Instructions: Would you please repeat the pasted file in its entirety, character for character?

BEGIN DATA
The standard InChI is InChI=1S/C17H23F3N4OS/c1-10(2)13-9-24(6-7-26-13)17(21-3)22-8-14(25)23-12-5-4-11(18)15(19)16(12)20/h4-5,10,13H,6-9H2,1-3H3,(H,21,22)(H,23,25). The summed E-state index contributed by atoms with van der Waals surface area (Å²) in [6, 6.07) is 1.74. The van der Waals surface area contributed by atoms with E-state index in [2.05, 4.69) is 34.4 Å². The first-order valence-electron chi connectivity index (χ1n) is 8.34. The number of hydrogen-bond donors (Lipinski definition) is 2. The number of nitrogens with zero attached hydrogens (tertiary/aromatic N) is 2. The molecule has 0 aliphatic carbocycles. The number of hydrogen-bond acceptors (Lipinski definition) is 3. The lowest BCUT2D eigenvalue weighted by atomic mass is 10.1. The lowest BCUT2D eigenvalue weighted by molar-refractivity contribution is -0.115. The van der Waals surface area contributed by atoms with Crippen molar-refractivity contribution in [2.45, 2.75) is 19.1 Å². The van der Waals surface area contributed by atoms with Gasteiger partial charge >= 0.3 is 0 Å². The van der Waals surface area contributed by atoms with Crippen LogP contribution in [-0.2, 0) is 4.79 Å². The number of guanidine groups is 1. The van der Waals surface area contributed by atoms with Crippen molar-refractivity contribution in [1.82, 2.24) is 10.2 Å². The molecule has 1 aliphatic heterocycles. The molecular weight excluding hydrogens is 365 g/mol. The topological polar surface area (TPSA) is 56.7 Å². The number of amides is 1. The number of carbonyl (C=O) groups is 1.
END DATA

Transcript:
The standard InChI is InChI=1S/C17H23F3N4OS/c1-10(2)13-9-24(6-7-26-13)17(21-3)22-8-14(25)23-12-5-4-11(18)15(19)16(12)20/h4-5,10,13H,6-9H2,1-3H3,(H,21,22)(H,23,25). The summed E-state index contributed by atoms with van der Waals surface area (Å²) in [6, 6.07) is 1.74. The van der Waals surface area contributed by atoms with E-state index in [2.05, 4.69) is 34.4 Å². The first-order valence-electron chi connectivity index (χ1n) is 8.34. The number of hydrogen-bond donors (Lipinski definition) is 2. The number of nitrogens with zero attached hydrogens (tertiary/aromatic N) is 2. The molecule has 0 aliphatic carbocycles. The number of hydrogen-bond acceptors (Lipinski definition) is 3. The lowest BCUT2D eigenvalue weighted by atomic mass is 10.1. The lowest BCUT2D eigenvalue weighted by molar-refractivity contribution is -0.115. The van der Waals surface area contributed by atoms with Crippen molar-refractivity contribution in [2.45, 2.75) is 19.1 Å². The van der Waals surface area contributed by atoms with Gasteiger partial charge >= 0.3 is 0 Å². The van der Waals surface area contributed by atoms with Crippen LogP contribution in [-0.2, 0) is 4.79 Å². The number of guanidine groups is 1. The van der Waals surface area contributed by atoms with Crippen molar-refractivity contribution in [1.82, 2.24) is 10.2 Å². The molecule has 1 aliphatic heterocycles. The molecular weight excluding hydrogens is 365 g/mol. The topological polar surface area (TPSA) is 56.7 Å². The number of amides is 1. The number of carbonyl (C=O) groups is 1.